The Parliamentary Secretary for Youth and Sport, Clyde Puli, spent 16 days in Beijing watching the Olympic Games on a trip that cost the public coffers €7,728.

He was joined by his wife and son, though when contacted yesterday his spokesman said their airfares were paid privately.

Sources said that some senior government officials were angered by the length of Mr Puli's stay in Beijing, especially considering that top officials of various countries - even those with prominent and successful athletes - limited their visits to a few days.

The Office of the Prime Minister declined to pass judgment on whether Mr Puli's stay was excessive and said that the decision was taken by Culture Minister Dolores Cristina and the Parliamentary Secretary after they received an invitation from the International Olympics Committee.

Mr Puli's spokesman defended the visit. He said: "The Parliamentary Secretary travelled economy class and not business class as any minister and high government official is entitled to do. The ticket of the chosen flight was bought after a call for quotations with the cheapest being chosen."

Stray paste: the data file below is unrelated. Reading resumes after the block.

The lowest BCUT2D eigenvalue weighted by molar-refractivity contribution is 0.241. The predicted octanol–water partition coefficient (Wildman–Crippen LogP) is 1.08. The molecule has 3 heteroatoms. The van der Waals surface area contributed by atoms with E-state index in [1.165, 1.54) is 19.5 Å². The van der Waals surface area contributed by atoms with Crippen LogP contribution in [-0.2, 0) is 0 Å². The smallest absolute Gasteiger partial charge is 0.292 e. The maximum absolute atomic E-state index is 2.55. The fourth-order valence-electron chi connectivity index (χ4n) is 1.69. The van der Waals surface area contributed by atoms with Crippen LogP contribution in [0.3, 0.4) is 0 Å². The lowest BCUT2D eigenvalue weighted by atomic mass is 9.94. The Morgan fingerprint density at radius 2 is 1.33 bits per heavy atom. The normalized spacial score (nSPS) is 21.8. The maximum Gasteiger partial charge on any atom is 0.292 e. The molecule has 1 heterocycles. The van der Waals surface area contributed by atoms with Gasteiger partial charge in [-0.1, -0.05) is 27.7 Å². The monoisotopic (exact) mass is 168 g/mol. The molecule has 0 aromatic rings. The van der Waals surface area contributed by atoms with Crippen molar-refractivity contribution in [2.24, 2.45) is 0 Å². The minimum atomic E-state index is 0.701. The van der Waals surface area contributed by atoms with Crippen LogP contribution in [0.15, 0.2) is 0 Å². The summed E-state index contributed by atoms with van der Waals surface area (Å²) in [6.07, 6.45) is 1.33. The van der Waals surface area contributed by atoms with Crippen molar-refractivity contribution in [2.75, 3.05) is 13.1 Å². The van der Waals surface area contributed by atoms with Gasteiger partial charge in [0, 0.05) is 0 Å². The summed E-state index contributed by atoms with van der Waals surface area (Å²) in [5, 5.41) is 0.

He added that the type of room chosen for the Parliamentary Secretary was the second cheapest out of five choices provided, as the cheapest type was already fully booked.

"Reservations followed a minimum stay period policy which was to be observed if one wished to be present for all of the Maltese athletes," the spokesman said, adding that this was a good opportunity for networking.

In fact, he said, the Parliamentary Secretary's stay in Beijing was not exclusively dedicated to the Olympic Games. He also attended a Commonwealth ministers' meeting as well as an informal meeting of EU ministers, the spokesman said.

During his stay the Parliamentary Secretary also expressed his support to each of the Maltese athletes, the spokesman said, adding that this presence was deeply appreciated by the athletes and members of the Maltese contingent.

However, sources contrasted the Parliamentary Secretary's trip to Beijing with Lawrence Gonzi's visit to Australia last year, during which the Prime Minister visited five cities and met members of the Maltese-Australian community in just 13 days. "He didn't have a minute to himself," the sources said, "and didn't stay an hour longer than necessary."

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